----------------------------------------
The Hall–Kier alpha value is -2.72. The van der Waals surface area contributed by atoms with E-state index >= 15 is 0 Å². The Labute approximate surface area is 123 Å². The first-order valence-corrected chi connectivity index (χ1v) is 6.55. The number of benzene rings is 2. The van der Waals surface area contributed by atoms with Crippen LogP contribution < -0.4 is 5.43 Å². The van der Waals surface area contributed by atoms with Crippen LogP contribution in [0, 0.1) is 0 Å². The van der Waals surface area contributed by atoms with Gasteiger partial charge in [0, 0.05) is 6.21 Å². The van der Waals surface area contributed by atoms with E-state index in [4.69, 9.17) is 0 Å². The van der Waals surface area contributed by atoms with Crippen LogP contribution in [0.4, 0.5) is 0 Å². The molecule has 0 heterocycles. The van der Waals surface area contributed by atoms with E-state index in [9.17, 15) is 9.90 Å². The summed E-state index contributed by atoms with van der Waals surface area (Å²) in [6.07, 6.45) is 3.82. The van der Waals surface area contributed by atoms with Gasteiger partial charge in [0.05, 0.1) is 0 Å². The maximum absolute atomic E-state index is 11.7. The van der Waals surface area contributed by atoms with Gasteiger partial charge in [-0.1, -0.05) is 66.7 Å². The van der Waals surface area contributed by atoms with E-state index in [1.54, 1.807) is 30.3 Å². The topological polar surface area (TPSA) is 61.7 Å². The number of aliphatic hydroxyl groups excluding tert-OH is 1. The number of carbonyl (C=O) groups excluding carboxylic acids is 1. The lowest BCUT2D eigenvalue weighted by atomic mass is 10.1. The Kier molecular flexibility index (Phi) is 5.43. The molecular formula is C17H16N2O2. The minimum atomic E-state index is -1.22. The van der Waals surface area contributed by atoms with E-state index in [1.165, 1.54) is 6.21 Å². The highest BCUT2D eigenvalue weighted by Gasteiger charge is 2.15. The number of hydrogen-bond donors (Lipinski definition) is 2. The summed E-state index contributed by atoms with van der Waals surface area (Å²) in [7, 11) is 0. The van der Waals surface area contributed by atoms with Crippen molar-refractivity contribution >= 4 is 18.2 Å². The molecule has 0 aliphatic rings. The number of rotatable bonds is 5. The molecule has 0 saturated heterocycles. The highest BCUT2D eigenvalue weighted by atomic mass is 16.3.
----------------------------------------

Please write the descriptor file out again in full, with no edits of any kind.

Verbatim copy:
The Hall–Kier alpha value is -2.72. The van der Waals surface area contributed by atoms with E-state index >= 15 is 0 Å². The Labute approximate surface area is 123 Å². The first-order valence-corrected chi connectivity index (χ1v) is 6.55. The number of benzene rings is 2. The van der Waals surface area contributed by atoms with Crippen LogP contribution < -0.4 is 5.43 Å². The van der Waals surface area contributed by atoms with Crippen LogP contribution in [0, 0.1) is 0 Å². The van der Waals surface area contributed by atoms with Gasteiger partial charge in [0, 0.05) is 6.21 Å². The van der Waals surface area contributed by atoms with E-state index in [4.69, 9.17) is 0 Å². The van der Waals surface area contributed by atoms with Crippen LogP contribution in [0.4, 0.5) is 0 Å². The molecule has 0 heterocycles. The van der Waals surface area contributed by atoms with E-state index in [9.17, 15) is 9.90 Å². The summed E-state index contributed by atoms with van der Waals surface area (Å²) in [6.07, 6.45) is 3.82. The van der Waals surface area contributed by atoms with Gasteiger partial charge in [0.05, 0.1) is 0 Å². The maximum absolute atomic E-state index is 11.7. The van der Waals surface area contributed by atoms with Gasteiger partial charge in [-0.1, -0.05) is 66.7 Å². The van der Waals surface area contributed by atoms with E-state index in [1.54, 1.807) is 30.3 Å². The topological polar surface area (TPSA) is 61.7 Å². The number of aliphatic hydroxyl groups excluding tert-OH is 1. The number of carbonyl (C=O) groups excluding carboxylic acids is 1. The lowest BCUT2D eigenvalue weighted by atomic mass is 10.1. The Kier molecular flexibility index (Phi) is 5.43. The molecular formula is C17H16N2O2. The minimum atomic E-state index is -1.22. The van der Waals surface area contributed by atoms with E-state index in [1.165, 1.54) is 6.21 Å². The highest BCUT2D eigenvalue weighted by Gasteiger charge is 2.15. The number of hydrogen-bond donors (Lipinski definition) is 2. The summed E-state index contributed by atoms with van der Waals surface area (Å²) in [7, 11) is 0. The van der Waals surface area contributed by atoms with Crippen molar-refractivity contribution >= 4 is 18.2 Å². The molecule has 0 aliphatic rings. The number of rotatable bonds is 5. The molecule has 0 saturated heterocycles. The highest BCUT2D eigenvalue weighted by atomic mass is 16.3.